Dropping The Cancer Bomb

During the month I stayed in the hospital, I changed rooms and beds at least half a dozen times. Patients were constantly being admitted and discharged, and other patients would play musical beds as a result.

When I woke up from my lymph node surgery during that time, I heard the nurses talking about bringing me to room 5614. I didn’t think much of it, even though in my doped-up mind, I knew my room was actually 6614.

I went in and out of sleep listening to the beeps of whirrs of the monitors around me. People puttered around my bed checking my oxygen, dressings, and blood pressure. Then I heard it again, “She’s going up to 5614.”

And that’s when I snapped to. “Don’t you mean 6614??”

“No,” the nurse said, “you had a room change while you were out.”

This information sent me spinning into a panic. They were taking me to the fifth floor, the general surgery floor. Not the cancer ward on the sixth floor that had become my second home.


This was more than just a room change. I was being removed from my safe cancer bubble where everyone already knew my diagnosis. Where I was a cancer patient just by being there. On the fifth floor, no one knew. And I would have to tell them.

The first time I ever told a stranger I had cancer was to a nurse on that floor. She was making small talk while checking my IV. She asked me about my surgery, which led to an explanation about getting my lymph node removed. I remember searching for the right words. My voice dropped a few notes and my mouth went dry. Saying “a large mass in my chest” didn’t sound right. “Lymphoma” was so foreign my lips.

The worst thing about telling people I have cancer is watching their reactions. Everyone is horrified. I think it’s because I am so young and still look healthy. Maybe they think “If it can happen to her, it can happen to anyone!” Or maybe they think “Such a sweet girl to die so young.” (by the way, I want to get a shirt that says “I have cancer, I’m not dying”).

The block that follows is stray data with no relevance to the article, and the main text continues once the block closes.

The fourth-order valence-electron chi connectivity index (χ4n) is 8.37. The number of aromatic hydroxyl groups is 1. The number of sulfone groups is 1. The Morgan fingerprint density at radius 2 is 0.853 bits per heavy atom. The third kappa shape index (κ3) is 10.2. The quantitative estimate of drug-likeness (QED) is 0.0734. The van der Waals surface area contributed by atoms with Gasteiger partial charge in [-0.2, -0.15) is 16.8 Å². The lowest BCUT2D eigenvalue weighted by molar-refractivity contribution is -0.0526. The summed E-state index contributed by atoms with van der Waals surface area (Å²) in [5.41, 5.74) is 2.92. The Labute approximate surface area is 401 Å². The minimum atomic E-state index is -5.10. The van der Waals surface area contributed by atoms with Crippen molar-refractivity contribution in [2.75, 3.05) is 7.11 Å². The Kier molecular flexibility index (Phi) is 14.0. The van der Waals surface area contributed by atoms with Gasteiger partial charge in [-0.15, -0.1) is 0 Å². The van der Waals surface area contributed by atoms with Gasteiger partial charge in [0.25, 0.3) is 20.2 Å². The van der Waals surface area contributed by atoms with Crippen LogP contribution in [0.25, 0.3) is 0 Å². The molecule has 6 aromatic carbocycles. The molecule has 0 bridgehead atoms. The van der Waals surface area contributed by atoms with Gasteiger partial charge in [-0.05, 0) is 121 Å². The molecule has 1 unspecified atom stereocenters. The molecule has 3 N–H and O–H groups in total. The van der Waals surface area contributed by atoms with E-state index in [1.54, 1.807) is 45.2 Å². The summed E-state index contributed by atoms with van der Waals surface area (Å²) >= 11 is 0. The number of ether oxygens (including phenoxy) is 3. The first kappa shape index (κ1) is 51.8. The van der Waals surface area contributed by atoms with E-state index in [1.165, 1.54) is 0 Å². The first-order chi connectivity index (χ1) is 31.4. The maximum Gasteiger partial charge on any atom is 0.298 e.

I’m equally horrified watching as their eyes widen, faces twitch, and you can see they’re about to launch into a story about their coworker’s daughter or cousin’s husband who has or had cancer. I actually don’t mind it when people bring this up, because it brings the focus off of me and my diagnosis.

It’s hard when I bump into people I haven’t seen in a while and they want to know what I’ve been up to. How do I drop the Cancer Bomb? Should I even drop it at all? Because shit gets serious once the C-Word comes out.

As much as I complain about my immune system keeping me from crowded areas, it’s also a slight blessing. Most days, I am perfectly content to hide out at home, in my cancer bubble. Because as easy as it is for me to yammer on about cancer on a blog, Facebook, Twitter, or in the newspaper, looking someone in the eye and vocalizing the words is one of the hardest things to do. I can’t wait until the day when I can say “Cancer? Oh yeah, I had that once.”

Posted on September 10, 2011, in Cancer and tagged , , , . Bookmark the permalink. 30 Comments.

  1. And you WILL SAY THIS!!!
    ““Cancer? Oh yeah, I had that once.”

    Rock on sister. You are fighting this thing and you are and will continue to beat it, fully!!!

  2. You need to do what you’re comfortable with in the moment.

    If you feel like sharing it then do so but there’s nothing wrong with keeping it to yourself if you feel the need to.

    • And I think that’s the catch – whether I do or don’t share, I am never ever comfortable with it. It’s sort of like the elephant in the room.

      • I think you hit the nail on the head here, but you maybe don’t realize it!

        If you don’t instinctively want to share the news with a person then you’ve made the decision so to speak. Mulling it over and figuring out if your comfortable with it is a sure sign that your not ;)

        I had a similar experience when my dad was sick. I avoided certain social situations because I didn’t want to have to explain, elaborate, inform and keep people up to speed. I wanted to do it on my own terms. I came to realize that the debate going on in my head as to whether I should drop the news or not was a sign that I just didn’t want to.

        When faced with people I wanted to share it with – it came out naturally.

  3. I know telling people would be the worst for me, too. I would probably avoid it, if at all possible. I can deal with my major stuff, but I don’t like dealing with other people’s sometimes dramatic reactions to my major stuff.